Obesity and the Risk of Cancer
According to the World Health Organization (WHO) criteria, a BMI greater than or equal to 25kg/m2 is overweight, while obesity is defined as having a BMI equal to or higher than 30 kg/m2. The marked increase in the worldwide incidence of obesity, particularly in children, has been noted by the WHO: worldwide there were 1.5 billion overweight and 500 million obese adults in 2008, and nearly 43 million children under the age of five were overweight in 2010.
Within the last four decades the prevalence of obese people in the United States increased and is currently 66% of adults with a BMI > 25 kg/m2 and half of those have a BMI of >30 kg/m2. However, according to the latest reports, after 30 years of constant rise, obesity rates in the United States appear to be stabilizing among both adults and children, probably as a result of obesity-prevention initiatives and efforts to address the nation’s obesity problem
Obesity and being overweight are major risk factors for several diseases, such as cardiovascular diseases (heart disease and stroke), diabetes, osteoarthritis and musculoskeletal disorders, fatty liver, gall stones, psychological disorders, and psychosocial problems. Increased mortality has also been related to obesity.
Consequently, the obesity–cancer link has recently received much attention. Obesity is responsible for approximately 20% of all malignancies, although its influence is gender and site specific. Obesity has increased the death rate in the United States by 52% in men and 62% in women.
Epidemiological studies have shown that obesity is associated with increased risk of several cancer types, including colon, breast, endometrium, liver, kidney, esophagus, gastric, pancreatic, gallbladder, and leukemia, and can also lead to poorer treatment and increased cancer-related mortality. It has been shown that cancers that are associated more with abdominal adiposity than with BMI predominantly include colon, premenopausal breast, endometrium, and pancreas tumours.
Cancer risk in obesity is different between ethnic groups in that African Americans appear rather susceptible to cancer, in contrast to Hispanics who appear to be relatively protected while the association of increased BMI with breast cancer is particularly strong in the Asia-Pacific populations.
The weight accumulation with age is linked to an increase in postmenopausal breast cancer risk in women, and the cohort studies have shown that breast cancer risk was lowered by 50% in women who intentionally underwent weight loss higher than 10 kg after menopause.
Concerning the role of childhood obesity in adult cancer, a study that evaluated cancer risk of subjects aged 2–14 showed that among these subjects the risk of cancer in adult life was increased by 9% in connection with increase in childhood BMI. Also, an excess of weight in teenagers was linked to doubling the mortality risk of colon cancer in adulthood.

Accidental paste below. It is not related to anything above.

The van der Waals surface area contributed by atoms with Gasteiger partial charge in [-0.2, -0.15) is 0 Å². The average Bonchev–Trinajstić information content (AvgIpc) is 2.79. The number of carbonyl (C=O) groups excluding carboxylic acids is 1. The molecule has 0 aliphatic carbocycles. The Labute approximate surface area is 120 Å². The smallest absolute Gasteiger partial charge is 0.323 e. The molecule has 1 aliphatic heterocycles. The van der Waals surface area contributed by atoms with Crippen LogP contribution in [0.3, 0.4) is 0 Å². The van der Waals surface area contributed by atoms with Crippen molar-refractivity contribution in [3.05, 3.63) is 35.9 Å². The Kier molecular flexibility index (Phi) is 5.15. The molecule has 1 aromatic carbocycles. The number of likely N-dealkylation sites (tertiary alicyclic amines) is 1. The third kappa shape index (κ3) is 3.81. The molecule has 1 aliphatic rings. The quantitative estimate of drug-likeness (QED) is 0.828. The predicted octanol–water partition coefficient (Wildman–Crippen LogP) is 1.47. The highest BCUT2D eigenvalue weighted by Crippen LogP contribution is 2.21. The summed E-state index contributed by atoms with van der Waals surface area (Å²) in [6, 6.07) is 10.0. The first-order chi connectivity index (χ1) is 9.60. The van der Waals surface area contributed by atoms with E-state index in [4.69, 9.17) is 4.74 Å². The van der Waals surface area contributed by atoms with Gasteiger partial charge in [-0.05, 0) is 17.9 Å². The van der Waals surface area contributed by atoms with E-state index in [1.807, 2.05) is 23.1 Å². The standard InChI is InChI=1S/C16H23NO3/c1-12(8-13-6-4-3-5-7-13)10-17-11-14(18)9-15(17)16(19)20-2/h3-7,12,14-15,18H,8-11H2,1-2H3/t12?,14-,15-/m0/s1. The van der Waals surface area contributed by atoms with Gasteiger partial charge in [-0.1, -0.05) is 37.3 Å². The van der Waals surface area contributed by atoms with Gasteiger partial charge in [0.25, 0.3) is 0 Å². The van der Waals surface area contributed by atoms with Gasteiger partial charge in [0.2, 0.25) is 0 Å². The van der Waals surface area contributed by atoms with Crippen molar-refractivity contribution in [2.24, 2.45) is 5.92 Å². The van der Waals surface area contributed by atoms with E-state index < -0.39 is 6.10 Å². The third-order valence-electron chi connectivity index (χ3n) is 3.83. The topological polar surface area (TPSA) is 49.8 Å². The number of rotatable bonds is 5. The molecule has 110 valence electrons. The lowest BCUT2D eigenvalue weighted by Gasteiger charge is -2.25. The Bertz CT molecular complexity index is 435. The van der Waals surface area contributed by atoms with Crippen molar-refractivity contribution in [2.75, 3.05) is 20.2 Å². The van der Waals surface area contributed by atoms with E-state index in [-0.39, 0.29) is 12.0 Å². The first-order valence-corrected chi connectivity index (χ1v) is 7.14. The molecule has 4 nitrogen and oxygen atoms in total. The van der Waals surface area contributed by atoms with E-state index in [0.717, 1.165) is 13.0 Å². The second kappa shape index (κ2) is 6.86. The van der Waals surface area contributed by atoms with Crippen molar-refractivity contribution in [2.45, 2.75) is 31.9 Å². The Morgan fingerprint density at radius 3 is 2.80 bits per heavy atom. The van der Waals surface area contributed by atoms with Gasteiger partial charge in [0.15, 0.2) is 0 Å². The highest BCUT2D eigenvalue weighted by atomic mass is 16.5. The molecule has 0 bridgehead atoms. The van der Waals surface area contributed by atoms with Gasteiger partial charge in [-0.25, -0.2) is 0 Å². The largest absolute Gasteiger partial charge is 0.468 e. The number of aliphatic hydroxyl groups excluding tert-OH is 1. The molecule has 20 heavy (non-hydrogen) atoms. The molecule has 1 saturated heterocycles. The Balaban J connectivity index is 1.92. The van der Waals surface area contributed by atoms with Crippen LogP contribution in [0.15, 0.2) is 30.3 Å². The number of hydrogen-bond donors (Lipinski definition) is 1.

The association between obesity and a higher cancer risk is mainly due to anthropometric parameters, or parameters of the human body, and lifestyle factors which activate different biological mechanisms.
Anthropometric parameters are BMI, weight increase, and the amount of body fat, particularly visceral, or abdominal, fat. Lifestyle factors include sedentary habits and diet parameters, such as a hypercaloric and/or low-quality diet.
Both epidemiological studies in people and experiments in animals suggest that alterations in caloric intake or in quality of diet may significantly influence the risk of cancer development and progression. It is well known that caloric excess will lead to increased cancer incidence and that positive energy balance appears to promote cancer cell proliferation and tumour progression.
We do not yet have a clear scientific demonstration that avoiding increasing or reducing body weight significantly reduces the risk of cancer; however, the data from the surgical treatment of obese patients with a BMI higher than 40.0 are leading in this direction. In addition, the limited long-term calorie intake extended longevity (study in rodents).
It has been estimated that half of the cancers occurring today are preventable by applying knowledge that we already have. About one-third of cancers in high income Western countries are attributable to factors relating to food, nutrition, and physical activity.
Nine independent academic institutions worldwide and 17 cancer centers conducted systematic reviews on the causal relationship between food, nutrition, and of weight gain and obesity. A panel of 21 international experts in nutrition, cancer, and obesity, reviewed the evidence, drew conclusions, and made recommendations.
On the basis of evidence graded as “convincing” or “probable,” a series of 10 recommendations to reduce the risk of developing cancer was made.
One of the most important factors is maintaining a healthy weight throughout life, which can be achieved by regular physical activity and limiting the consumption of energy-dense foods and sugary drinks.